Realtors serve up food and kindness
They have cooked up meals monthly at homeless shelter for over 30 years
On a sunny afternoon 31 years ago, a tradition began in an old Catholic church on the edge of a cane field in Puunene. That day, a group of local Realtors crowded into the church’s kitchen and cooked dinner for the men, women and children staying in the building, which had been converted into a homeless shelter by Ka Hale A Ke Ola (KHAKO) three years earlier. After dinner, the Realtors cleaned up and headed home. They did it again the following month. And every month after that.
More than three decades later, the monthly dinners are still going strong at KHAKO’s facility in Wailuku.
“We’ve never missed a month,” said Upcountry Realtor Debra Merle, who started the tradition in 1989. “I am so touched by the number of people who want to help.” In fact, she’s lost track of how many volunteers have pitched in over the years.
“There’s too many to count,” Merle said.
On the first Wednesday of every month, the Realtors — often accompanied by their family members. friends and real estate clients — arrive at the Wailuku facility with armfuls of ingredients. They take over the KHAKO kitchen, where they do all of the prep work and cooking. Dinner is served cafeteria-style, and once the last resident finishes his or her meal, cleanup begins.
The dinners run like a well-oiled machine — and the same can be said for the behind-the-scenes planning. Every November, Merle sits down at her desk, opens her calendar and starts sending emails. Among those on her email list are former title company account executive Patrick Kilbride and Realtors Penni Egger, Ron Silva, Monica Starleaf and Cindy Warner. Each will choose a month (or in some cases, months) to organize. Then they assemble a team of volunteers, plan a menu, collect donations from their colleagues and shop for ingredients.
Warner has been volunteering at KHAKO for the past 20 years.
“It is always fun,” she said. “It’s a great team-building gathering for our agents. We often bring our clients, friends or kids to help, too . . . every time is heartwarming and gives a sense of making a difference in the lives of these amazing people in our community.”
Like Warner, Kilbride is a familiar face in the KHAKO kitchen — he’s been preparing and serving meals there since 2004. He says growing up in a food-insecure home inspired him to start volunteering 16 years ago.
“I know what being hungry feels like,” he said. “I wanted to be an angel for our Maui children because we had many living angels helping us year after year when we were children.”
Starleaf joined the volunteer roster in 2008.
“I started by donating money towards the dinner and then sometimes going to help prep and serve the food,” she said. “Then I committed to cover one dinner month per year, and now I’ve been handling three dinners per year.”
The menu changes every month, and volunteers go the extra mile to create a festive ambiance. In March, there’s a St. Patrick’s Day-themed meal. In May, it’s a Cinco de Mayo fiesta. In November, there’s a Thanksgiving feast with all of the fixings, followed by a holiday-themed dinner in December.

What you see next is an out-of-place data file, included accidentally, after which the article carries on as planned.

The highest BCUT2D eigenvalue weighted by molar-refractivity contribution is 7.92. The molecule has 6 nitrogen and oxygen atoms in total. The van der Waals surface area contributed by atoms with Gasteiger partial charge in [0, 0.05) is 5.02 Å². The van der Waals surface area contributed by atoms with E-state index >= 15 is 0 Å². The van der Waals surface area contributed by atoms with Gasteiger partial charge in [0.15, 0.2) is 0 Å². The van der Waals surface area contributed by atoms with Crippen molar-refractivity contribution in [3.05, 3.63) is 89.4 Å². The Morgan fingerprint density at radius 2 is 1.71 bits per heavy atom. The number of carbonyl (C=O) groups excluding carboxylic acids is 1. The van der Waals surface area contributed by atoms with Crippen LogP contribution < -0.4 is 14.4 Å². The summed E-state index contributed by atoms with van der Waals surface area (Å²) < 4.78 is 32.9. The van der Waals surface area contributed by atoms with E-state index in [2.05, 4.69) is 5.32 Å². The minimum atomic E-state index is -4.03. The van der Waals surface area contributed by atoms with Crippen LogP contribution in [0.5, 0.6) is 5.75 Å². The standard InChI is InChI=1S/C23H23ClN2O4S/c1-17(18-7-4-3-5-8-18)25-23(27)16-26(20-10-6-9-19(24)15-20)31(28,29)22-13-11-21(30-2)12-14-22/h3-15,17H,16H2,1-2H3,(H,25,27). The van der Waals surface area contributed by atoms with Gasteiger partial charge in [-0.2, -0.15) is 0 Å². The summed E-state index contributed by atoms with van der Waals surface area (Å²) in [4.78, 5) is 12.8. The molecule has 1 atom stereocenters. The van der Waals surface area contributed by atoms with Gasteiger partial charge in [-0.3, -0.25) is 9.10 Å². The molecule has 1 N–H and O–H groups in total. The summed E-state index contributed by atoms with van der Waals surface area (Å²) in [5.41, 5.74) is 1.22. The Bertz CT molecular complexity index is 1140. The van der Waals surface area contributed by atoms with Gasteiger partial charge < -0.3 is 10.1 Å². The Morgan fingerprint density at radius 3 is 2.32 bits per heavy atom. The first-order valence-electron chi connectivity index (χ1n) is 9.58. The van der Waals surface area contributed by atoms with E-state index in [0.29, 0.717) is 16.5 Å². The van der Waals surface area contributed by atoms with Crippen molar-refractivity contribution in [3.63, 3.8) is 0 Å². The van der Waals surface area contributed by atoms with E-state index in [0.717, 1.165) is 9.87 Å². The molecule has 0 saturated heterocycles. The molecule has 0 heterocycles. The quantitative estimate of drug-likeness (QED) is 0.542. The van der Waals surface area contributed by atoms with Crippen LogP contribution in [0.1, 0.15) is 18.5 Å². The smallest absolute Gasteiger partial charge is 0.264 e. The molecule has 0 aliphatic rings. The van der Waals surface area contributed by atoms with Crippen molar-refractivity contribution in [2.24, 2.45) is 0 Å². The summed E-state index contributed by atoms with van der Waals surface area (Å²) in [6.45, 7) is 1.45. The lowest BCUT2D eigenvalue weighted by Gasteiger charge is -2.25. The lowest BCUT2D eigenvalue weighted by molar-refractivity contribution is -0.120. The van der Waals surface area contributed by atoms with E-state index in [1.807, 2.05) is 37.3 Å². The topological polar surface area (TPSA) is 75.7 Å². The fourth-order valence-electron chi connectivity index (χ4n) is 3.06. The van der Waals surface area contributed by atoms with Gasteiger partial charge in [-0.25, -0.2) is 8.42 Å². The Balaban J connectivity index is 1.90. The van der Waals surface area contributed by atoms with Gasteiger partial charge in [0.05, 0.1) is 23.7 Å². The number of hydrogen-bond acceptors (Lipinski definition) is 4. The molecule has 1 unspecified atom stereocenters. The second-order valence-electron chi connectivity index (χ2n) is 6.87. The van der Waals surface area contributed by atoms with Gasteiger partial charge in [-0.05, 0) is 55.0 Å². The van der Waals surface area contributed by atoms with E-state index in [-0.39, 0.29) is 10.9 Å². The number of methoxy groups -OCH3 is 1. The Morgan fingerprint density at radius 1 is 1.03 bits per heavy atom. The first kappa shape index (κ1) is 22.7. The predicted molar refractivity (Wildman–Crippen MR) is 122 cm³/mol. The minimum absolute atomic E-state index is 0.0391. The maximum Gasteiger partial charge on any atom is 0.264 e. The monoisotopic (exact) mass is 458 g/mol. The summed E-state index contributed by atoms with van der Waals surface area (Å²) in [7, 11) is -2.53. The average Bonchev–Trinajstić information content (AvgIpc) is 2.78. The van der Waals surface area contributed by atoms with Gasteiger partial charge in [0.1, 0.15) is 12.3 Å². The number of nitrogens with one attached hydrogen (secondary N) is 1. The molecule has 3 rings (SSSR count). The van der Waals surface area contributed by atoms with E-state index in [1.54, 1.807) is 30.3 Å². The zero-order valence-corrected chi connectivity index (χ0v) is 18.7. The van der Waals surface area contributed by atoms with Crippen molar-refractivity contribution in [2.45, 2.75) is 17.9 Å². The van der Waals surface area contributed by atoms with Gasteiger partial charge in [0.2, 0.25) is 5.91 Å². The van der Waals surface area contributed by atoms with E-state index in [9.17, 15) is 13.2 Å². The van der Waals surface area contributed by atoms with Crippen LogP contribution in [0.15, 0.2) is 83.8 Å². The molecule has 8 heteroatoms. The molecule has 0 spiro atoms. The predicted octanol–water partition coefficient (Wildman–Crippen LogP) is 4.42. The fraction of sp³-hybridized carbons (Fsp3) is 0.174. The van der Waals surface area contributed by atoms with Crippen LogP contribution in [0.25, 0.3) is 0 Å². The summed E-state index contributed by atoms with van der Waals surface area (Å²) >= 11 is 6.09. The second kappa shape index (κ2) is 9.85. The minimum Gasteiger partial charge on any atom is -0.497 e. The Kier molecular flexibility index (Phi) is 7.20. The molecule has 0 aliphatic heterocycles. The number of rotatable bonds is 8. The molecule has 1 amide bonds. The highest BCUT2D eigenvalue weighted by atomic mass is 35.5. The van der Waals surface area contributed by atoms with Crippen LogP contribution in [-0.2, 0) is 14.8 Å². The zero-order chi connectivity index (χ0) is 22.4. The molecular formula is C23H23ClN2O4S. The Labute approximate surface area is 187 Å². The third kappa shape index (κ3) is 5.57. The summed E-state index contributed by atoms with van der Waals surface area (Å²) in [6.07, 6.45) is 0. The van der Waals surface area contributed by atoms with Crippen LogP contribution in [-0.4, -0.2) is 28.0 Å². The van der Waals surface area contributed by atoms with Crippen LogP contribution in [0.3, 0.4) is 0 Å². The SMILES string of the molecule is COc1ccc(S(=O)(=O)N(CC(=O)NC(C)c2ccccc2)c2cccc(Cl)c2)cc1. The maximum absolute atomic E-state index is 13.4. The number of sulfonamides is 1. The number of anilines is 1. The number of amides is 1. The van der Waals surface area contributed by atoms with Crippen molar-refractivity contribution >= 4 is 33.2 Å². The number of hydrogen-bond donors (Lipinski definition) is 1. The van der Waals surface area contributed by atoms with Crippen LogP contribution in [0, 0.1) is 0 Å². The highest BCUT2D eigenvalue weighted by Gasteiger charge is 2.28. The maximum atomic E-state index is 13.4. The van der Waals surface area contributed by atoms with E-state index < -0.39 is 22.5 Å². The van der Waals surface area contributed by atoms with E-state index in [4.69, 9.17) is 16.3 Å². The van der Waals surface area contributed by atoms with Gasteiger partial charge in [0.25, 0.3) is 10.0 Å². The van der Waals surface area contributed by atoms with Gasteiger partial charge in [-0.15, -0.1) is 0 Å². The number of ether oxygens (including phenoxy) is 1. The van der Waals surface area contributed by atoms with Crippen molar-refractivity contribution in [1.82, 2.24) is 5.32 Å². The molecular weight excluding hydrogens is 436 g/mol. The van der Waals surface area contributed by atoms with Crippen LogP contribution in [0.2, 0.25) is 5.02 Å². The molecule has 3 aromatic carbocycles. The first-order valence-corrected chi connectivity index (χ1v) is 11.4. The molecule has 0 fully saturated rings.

“We’ve had friends and agents come, who sing and play the guitar or ukulele to add a musical zip,” Warner said.
Coordinating the dinners can be logistically tricky at times, but Warner, Starleaf and Kilbride say it’s 100 percent worth it.
“I feel satisfied about making a small positive difference in people’s lives, and the folks at KHAKO always express their appreciation,” Starleaf said. Kilbride shares her sentiment.
“The smiles, the bright eyes, the verbal thank yous . . . those are priceless images that are stored in my brain,” he said.
The first Wednesday of the month is already spoken for, but there are other opportunities to help out at KHAKO. Starleaf encourages others to consider signing up for a volunteer shift.
“I always have a grateful, warm feeling in my heart when I leave,” she said.
In 1986, KHAKO opened the doors to its first facility in Puunene, where it sheltered, fed and clothed thousands of residents in need. In 1993, KHAKO began providing emergency food and housing to individuals and families in need at its newly built facility in Wailuku, Then, in 2005, the nonprofit opened KHAKO Westside Center in Lahaina.
Today, KHAKO is a comprehensive resource center that prepares families and individuals for permanent housing while providing emergency shelter, counseling services, addiction recovery management and adult education and training, as well as a primary care medical clinic and child care facilities. It also provides thousands of meals to men, women and children every year, which is why volunteers like Merle, Warner, Starleaf and Kilbride are so valuable, said KHAKO Executive Director Monique Yamashita.
“So many groups and families keep coming back month after month and year after year to make and serve food to our families and singles in shelter,” she said. “They are our major group of volunteers who are an important part of our services and have made an amazing amount of meals.” But most importantly, Yamashita said, “They have brought hearts full of compassion and caring for our guests, who always feel cared for and valued.”
To learn more about food donation or volunteer opportunities, visit www.khako.org/volunteer. For more information about Ka Hale A Ke Ola Homeless Resource Centers or to inquire about volunteer or donor opportunities, visit www.khako.org or call 242-7600.